Go, Tweet It On The Mountain: Understanding How To use Twitter

TwitterOne of my favorite hymns (especially at Christmas) is “Go Tell It On The Mountain”.  In the olden days, going to a high place and yelling good news was a way to be heard over a large distance.  Compare this to everyone standing in a crowd and just yelling.  You’d never really be heard.  It’s just noise at that point and chaotic.

On the surface, I will admit Twitter is probably the most confusing and “messy” social media/networking service I’ve ever used.  I view it as standing in the crowd yelling.  I know I’m not alone in that thought either.  When I first started using Twitter, I set up my account and waited a bit for some people to “follow me” which was kind of a silly thought.  With millions of users, I was just a speck.  So I started following a bunch of people.  Low and behold, people started following me too.  Now I had this stream of random thoughts and posts from topics all over the spectrum all constrained to 140 characters.  I almost threw in the towel not seeing how this could ever be worthwhile.  Sound familiar?  But then I found out it’s when you start “peeling back the layers” you begin to see a very powerful and beneficial service for Catholics and Catholic parishes.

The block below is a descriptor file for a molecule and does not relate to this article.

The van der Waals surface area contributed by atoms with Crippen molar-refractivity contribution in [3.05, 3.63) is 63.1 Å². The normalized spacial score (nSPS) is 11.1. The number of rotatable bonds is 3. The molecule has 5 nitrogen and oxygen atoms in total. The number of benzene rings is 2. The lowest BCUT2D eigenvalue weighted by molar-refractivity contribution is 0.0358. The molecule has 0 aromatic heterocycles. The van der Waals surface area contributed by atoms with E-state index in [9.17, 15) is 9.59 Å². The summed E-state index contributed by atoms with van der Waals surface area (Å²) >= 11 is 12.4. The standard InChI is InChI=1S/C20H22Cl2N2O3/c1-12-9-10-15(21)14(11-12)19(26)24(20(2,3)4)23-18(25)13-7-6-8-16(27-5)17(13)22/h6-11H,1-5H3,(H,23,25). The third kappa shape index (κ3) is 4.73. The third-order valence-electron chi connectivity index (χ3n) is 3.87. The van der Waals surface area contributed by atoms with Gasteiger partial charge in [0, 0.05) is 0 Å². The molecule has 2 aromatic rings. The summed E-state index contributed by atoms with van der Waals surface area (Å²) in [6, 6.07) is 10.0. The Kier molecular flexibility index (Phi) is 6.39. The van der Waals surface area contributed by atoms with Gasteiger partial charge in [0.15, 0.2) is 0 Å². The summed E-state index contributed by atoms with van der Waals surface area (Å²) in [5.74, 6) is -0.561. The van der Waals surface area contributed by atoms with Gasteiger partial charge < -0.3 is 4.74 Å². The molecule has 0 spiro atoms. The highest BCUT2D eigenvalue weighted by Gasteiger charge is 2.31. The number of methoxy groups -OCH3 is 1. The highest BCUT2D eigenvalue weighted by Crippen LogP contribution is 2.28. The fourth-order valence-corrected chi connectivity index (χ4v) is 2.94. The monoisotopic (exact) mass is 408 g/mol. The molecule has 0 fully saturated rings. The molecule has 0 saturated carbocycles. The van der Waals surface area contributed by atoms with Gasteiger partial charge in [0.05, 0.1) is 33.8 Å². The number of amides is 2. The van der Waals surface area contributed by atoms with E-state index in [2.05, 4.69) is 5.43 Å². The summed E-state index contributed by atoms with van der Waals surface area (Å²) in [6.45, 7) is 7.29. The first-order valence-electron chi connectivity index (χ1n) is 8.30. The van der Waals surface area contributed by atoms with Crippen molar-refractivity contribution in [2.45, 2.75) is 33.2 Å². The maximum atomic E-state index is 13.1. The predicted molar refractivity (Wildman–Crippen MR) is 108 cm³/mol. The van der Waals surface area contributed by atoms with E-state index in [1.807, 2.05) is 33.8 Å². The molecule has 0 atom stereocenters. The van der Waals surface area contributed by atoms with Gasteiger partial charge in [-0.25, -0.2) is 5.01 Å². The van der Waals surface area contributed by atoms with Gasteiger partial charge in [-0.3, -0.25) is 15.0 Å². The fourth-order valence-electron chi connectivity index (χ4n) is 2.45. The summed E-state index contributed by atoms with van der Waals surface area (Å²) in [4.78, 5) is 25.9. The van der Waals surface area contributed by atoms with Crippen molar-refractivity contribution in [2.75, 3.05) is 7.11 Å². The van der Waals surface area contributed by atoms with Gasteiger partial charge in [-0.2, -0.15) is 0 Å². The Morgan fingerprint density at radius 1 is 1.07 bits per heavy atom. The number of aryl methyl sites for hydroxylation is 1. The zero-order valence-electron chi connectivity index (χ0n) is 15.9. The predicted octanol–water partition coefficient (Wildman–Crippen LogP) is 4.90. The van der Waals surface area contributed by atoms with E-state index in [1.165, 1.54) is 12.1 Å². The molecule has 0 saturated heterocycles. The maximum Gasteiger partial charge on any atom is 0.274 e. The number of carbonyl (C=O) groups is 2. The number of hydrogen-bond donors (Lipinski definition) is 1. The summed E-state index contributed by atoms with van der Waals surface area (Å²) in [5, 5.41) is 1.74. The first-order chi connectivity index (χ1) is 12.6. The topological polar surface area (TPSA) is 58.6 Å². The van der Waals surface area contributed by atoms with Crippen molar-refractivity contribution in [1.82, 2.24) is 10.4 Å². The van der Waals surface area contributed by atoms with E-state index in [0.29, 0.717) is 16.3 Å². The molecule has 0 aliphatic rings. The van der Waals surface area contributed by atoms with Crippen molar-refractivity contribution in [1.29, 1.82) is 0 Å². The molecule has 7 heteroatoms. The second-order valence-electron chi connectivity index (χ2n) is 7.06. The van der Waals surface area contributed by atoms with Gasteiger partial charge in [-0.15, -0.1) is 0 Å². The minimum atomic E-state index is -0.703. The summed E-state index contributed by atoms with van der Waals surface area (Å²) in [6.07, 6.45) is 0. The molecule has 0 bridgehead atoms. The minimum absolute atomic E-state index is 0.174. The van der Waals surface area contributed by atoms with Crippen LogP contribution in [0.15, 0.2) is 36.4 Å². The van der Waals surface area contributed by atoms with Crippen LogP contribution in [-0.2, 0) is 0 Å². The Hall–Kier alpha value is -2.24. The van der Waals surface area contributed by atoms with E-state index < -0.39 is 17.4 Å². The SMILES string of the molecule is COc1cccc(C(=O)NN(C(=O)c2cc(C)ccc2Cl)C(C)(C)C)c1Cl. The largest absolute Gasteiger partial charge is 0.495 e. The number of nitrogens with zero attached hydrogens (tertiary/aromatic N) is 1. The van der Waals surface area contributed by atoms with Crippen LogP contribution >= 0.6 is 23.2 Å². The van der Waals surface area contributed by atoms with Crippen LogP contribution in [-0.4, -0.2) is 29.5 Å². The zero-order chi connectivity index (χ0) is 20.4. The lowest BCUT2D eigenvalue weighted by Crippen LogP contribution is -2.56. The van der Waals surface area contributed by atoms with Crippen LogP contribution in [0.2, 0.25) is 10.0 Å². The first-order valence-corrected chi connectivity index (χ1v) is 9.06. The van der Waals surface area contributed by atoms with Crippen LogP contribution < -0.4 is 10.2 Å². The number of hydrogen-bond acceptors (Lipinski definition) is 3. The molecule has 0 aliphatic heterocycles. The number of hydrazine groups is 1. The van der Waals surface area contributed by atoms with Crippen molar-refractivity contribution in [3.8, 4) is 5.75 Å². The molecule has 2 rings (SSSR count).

When you take the time to truly learn how to maximize the use of the great features built into the Twitter service, it becomes more of “tweeting it from the mountain”.  I also sometimes see it as the paper boy standing on the street corner yelling, “Read all about it!”  and people come over to see what the story is about.  Either way, it’s a great service and here’s what I’ve learned and why I love Twitter today:

  1. Following begets followers. When I was having difficulty finding work several years ago my wife said to me, “Stick out your hand.”  So I did.  She grabbed it, shook it, and said “Hi. My name is Brad.”  ‘Following’ people on Twitter is like sticking out your hand and saying, “Hi.  My name is . . .”  The majority of people will “follow’ you back.  So who do you follow?  You can start by using your contacts in your email account or through a topic search.  You’ll also find people/organizations to ‘follow’ on their websites.  Look for the little blue bird or “Follow Us/Me On Twitter” link.  You can also find a comprehensive list of great catholic Tweeters from the great folks at http://www.TweetCatholic.com.